Ferrochron®

Ferrochron® is a chronobiological composition of micronutrients to supplement all the vital substances that are nutritionally deficient or that are increasingly needed due to certain lifestyles, to support normal energy metabolism and normal red blood cell formation, and to reduce fatigue and exhaustion.

Item No
Description
Content / Quantity
Price Eur
 
LHP92301
Ferrochron®
30tab
25,95 
- +
LHP92303
Ferrochron®
3x30Tab
62,30 
- +
LHP92301 Ferrochron®
30tab € 25.95
&nbbsp;
LHP92303 Ferrochron®
3x30Tab € 62.30
&nbbsp;

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Iron is mainly found in foods such as dark meat (especially liver, beef and pork). Even though some plant foods such as fruit, vegetables and cereal products contain iron, the body can absorb this substance much better from animal foods. Iron is an essential microelement that plays a role in numerous metabolic processes, especially those associated with the transport of oxygen and in the regulation of cell growth as well as its differentiation. Iron is involved in well over 100 metabolic processes in the body. Since the body cannot produce iron itself, it must be ingested through food. Iron deficiency is the most common nutrient deficiency worldwide. Iron deficiency develops gradually; it begins with a negative iron balance when dietary intake is insufficient to meet the body’s daily requirement.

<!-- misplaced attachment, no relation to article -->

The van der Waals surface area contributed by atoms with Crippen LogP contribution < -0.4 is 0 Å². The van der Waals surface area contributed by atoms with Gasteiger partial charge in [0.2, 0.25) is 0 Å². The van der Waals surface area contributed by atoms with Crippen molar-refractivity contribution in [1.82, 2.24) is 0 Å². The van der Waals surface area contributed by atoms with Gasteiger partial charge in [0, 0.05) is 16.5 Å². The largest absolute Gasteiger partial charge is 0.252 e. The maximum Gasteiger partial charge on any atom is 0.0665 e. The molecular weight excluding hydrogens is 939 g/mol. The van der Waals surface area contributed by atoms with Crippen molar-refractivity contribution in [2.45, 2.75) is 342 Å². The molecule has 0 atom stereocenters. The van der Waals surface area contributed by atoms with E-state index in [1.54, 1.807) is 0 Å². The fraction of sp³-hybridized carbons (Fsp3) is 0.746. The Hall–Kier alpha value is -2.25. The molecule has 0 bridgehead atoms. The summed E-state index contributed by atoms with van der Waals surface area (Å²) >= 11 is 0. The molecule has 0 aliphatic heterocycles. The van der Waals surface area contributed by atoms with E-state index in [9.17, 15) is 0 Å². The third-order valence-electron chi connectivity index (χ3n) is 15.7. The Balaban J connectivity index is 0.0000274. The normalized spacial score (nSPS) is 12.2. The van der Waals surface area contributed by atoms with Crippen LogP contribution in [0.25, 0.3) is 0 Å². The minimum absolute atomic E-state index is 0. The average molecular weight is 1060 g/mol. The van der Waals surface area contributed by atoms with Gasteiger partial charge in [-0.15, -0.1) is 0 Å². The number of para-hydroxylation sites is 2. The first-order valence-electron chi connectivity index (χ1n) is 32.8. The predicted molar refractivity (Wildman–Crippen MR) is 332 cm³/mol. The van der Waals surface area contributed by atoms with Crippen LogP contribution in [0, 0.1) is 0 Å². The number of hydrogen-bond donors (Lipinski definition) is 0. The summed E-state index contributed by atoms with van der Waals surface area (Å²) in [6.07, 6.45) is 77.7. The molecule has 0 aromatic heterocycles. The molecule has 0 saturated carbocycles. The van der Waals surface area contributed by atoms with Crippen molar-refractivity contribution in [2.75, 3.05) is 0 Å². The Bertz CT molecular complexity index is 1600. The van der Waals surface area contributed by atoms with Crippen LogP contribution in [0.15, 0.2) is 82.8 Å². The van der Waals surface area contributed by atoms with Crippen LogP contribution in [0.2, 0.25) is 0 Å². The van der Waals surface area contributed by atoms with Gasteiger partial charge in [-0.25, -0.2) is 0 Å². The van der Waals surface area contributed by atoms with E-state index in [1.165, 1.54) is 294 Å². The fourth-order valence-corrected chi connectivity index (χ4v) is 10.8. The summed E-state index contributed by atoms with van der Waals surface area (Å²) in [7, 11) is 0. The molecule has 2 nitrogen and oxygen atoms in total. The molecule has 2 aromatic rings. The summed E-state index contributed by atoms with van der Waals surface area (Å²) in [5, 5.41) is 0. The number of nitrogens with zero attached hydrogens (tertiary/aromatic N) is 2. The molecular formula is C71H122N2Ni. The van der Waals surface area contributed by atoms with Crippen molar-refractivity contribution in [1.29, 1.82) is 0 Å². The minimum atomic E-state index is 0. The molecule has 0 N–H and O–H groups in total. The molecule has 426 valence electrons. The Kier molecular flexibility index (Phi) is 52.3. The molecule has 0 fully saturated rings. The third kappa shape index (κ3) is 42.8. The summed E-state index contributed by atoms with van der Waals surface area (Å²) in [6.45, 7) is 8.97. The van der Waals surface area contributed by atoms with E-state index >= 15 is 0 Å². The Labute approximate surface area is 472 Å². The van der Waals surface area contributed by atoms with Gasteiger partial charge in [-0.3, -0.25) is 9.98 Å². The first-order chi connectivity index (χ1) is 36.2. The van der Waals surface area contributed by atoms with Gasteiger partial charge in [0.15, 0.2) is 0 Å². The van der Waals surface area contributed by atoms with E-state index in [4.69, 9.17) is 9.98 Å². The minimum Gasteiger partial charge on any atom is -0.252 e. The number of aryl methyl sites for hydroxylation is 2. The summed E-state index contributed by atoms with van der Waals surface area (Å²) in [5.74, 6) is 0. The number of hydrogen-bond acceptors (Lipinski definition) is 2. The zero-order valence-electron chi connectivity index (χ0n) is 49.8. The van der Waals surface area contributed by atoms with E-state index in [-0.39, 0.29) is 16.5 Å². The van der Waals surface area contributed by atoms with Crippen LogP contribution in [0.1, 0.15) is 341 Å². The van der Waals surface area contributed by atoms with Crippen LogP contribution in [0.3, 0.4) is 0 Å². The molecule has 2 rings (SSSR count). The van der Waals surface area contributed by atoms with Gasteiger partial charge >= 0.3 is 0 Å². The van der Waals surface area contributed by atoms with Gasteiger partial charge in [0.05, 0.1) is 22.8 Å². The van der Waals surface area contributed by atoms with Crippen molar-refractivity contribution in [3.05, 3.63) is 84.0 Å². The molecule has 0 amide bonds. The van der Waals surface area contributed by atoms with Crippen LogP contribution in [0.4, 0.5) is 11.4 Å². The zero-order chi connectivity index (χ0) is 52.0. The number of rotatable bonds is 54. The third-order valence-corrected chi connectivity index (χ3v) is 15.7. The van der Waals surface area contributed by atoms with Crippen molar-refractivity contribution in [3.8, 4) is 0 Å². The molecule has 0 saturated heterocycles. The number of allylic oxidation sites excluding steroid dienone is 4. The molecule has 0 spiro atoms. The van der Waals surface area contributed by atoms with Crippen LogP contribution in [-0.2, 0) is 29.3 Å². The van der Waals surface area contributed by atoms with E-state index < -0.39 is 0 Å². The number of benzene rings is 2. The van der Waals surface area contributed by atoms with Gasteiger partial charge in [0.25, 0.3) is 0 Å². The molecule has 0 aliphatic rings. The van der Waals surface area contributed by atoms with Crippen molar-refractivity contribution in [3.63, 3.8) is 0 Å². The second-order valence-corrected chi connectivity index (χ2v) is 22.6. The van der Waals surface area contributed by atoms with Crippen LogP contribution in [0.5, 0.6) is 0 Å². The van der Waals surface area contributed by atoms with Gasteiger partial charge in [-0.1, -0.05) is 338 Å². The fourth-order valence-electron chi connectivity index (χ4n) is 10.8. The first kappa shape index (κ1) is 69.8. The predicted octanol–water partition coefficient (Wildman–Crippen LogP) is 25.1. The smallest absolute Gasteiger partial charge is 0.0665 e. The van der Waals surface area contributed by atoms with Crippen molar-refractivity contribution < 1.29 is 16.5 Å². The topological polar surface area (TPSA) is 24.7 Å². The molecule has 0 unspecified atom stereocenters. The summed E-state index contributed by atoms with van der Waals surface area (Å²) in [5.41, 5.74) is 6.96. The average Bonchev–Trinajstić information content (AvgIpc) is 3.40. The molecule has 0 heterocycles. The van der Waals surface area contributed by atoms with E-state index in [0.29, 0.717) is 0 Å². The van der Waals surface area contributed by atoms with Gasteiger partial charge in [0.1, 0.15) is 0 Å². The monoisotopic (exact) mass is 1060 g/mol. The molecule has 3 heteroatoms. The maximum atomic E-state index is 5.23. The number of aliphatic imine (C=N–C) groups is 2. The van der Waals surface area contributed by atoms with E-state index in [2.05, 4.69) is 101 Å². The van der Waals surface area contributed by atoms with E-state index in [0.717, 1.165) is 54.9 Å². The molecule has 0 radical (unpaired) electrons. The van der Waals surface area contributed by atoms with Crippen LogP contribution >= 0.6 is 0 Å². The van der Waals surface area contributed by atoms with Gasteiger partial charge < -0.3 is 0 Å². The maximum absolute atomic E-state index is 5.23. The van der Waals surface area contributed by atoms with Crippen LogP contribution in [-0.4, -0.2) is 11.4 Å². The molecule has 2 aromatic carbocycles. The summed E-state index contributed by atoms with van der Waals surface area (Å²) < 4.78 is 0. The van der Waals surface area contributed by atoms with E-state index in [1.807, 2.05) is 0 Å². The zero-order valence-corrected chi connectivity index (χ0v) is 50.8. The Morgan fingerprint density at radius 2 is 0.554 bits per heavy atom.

Iron deficiency leads to reduced oxygen supply in the cells and thus leads to a reduction in physical performance, combined with fatigue and a weakened immune system. Paleness, dry skin, brittle fingernails and a tendency to obesity are also common consequences of iron deficiency.

Women, children and pregnant women are particularly at risk. It is estimated that 22 percent of women in industrialised countries are affected. Up to 47 percent of all school children worldwide also suffer from anaemia and 25 percent of them suffer from iron deficiency anaemia, the worst consequence of iron deficiency.

Iron, or more precisely iron salt, can exist in two forms: Haem iron and non-haem iron. The former is derived from haemoglobin and is found in foods of animal origin. The latter is found in plant products and is the form found in almost all dietary supplements or fortified foods.